OIL PAINTING: La Belle Dame Sans Merci [The Beautiful Lady Without Pity]
This painting by Sir Frank Dicksee was inspired by Keats' poem. How does the painting depict the contrasts evident in Keats' text regarding the delights and dangers of love? La Belle Dame Sans Merci [The Beautiful Lady Without Pity] depicts a moment of tremendous beauty and ecstasy, but how does it likewise imply the threat to the knight offered by his lady love?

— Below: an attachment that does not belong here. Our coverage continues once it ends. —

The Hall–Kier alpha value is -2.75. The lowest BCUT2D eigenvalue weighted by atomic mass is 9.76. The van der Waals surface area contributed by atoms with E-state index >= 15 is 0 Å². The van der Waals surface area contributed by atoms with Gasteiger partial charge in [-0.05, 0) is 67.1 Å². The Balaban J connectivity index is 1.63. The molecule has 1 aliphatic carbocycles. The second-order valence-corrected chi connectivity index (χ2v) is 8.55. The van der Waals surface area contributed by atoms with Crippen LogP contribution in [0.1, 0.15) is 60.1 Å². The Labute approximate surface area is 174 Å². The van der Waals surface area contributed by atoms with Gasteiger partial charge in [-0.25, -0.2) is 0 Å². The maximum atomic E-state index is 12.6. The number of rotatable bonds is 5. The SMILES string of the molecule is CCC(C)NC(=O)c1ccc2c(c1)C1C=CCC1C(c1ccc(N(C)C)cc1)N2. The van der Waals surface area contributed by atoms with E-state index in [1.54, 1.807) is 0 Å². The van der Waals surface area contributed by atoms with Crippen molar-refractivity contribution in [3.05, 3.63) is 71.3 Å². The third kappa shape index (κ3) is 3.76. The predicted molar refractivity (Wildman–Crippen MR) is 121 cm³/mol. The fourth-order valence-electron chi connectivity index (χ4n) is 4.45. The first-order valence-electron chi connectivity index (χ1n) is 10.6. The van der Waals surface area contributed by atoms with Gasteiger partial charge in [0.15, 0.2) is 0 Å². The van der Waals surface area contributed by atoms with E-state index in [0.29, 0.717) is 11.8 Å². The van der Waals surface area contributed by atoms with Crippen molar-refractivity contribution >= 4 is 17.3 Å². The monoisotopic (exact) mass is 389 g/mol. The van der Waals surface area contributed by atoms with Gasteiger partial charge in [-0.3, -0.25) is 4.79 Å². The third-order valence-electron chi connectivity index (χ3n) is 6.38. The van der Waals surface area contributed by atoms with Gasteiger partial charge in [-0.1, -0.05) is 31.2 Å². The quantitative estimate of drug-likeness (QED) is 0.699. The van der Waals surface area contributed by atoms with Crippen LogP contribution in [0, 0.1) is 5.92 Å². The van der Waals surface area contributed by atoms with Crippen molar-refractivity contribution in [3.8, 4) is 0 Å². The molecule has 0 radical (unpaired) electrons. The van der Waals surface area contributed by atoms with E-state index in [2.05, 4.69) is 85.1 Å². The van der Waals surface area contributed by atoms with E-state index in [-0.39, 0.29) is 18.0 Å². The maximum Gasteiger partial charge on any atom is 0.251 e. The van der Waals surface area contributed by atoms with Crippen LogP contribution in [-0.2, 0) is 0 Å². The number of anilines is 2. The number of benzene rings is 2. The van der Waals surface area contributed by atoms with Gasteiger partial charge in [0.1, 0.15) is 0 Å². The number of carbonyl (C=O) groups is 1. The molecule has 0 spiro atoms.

This 1926 painting in the PreRaphaelite style takes a less subtle view of the results of the knight's love affair than does Dicksee's painting but still contains ambiguities. Note the knight lying at the lady's feet--is he dead or asleep? (Remember the knight in the poem describes having a "dream"). Is the knight of Keats' poem a wandering ghost or a forlorn lover? How does the painting depict the "beautiful lady without pity"? What features of the painting indicate that she may be a femme fatale?